Quantum computing is the area of study focused on developing computer technology based on the principles of quantum theory, which explains the nature and behavior of energy and matter on the quantum (atomic and subatomic) level. Development of a quantum computer, if practical, would mark a leap forward in computing capability far greater than that from the abacus to a modern day supercomputer, with performance gains in the billion-fold realm and beyond.
The quantum computer, following the laws of quantum physics, would gain enormous processing power through the ability to be in multiple states, and to perform tasks using all possible transformations simultaneously. Current centers of research in quantum computing include MIT, IBM, Oxford University, and the Los Alamos National Laboratory.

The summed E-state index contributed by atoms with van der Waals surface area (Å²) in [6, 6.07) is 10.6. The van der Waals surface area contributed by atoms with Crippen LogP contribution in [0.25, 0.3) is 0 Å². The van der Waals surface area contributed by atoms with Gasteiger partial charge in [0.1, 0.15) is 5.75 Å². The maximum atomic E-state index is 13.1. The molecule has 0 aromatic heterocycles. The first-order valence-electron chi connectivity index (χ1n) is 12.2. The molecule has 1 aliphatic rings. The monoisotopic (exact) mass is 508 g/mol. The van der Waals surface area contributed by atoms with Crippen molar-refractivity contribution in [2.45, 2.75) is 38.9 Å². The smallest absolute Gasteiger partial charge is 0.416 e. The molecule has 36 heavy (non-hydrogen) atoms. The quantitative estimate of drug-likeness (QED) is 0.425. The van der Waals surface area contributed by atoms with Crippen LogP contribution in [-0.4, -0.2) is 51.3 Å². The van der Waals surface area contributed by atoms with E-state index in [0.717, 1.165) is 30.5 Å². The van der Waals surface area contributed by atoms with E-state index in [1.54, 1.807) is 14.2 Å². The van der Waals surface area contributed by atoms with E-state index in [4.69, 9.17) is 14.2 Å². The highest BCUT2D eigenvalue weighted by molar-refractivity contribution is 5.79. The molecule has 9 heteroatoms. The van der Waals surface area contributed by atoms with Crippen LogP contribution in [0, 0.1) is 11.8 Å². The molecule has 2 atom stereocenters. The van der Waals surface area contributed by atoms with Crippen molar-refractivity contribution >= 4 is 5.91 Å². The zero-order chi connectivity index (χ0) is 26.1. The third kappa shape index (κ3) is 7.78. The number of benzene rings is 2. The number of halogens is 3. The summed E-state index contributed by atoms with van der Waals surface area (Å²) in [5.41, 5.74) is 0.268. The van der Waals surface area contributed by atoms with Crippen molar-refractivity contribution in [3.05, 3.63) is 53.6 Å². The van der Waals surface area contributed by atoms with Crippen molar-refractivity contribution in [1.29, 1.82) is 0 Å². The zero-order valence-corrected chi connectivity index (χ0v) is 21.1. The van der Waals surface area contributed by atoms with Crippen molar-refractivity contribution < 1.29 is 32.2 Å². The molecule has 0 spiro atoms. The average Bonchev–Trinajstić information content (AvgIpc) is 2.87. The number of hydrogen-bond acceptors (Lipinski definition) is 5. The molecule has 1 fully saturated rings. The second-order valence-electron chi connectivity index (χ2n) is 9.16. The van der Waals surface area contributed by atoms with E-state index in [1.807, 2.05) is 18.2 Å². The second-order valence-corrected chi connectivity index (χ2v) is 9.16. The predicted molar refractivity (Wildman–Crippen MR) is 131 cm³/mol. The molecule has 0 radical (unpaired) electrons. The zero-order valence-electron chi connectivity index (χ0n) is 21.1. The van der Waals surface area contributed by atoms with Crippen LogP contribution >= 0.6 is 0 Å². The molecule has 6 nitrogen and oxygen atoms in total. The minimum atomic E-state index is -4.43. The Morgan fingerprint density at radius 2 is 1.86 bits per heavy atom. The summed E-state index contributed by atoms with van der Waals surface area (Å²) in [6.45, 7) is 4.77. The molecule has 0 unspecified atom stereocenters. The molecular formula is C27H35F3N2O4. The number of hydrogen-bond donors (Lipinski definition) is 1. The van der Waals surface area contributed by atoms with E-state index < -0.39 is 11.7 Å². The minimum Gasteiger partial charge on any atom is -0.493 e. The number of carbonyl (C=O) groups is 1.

Scientists have been exploring quantum computing for decades. The challenge has been verifying that a quantum machine is actually doing quantum computations. That’s because in a quantum system, the very act of observing information in transit changes the nature of that data. Researchers at IBM’s experimental quantum computing group have begun to unlock difficult problems in quantum computing, such as identifying errors.
Recently, D-Wave Systems announced that it broke the 1,000 qubit barrier, which (if true) would make it the most powerful computer on the planet. Now, IBM, Microsoft, Hewlett-Packard (HP) and Google, as well as D-Wave, are trying to figure out how to advance and commercialize the technology.
The Concept Behind Quantum Computing (Video)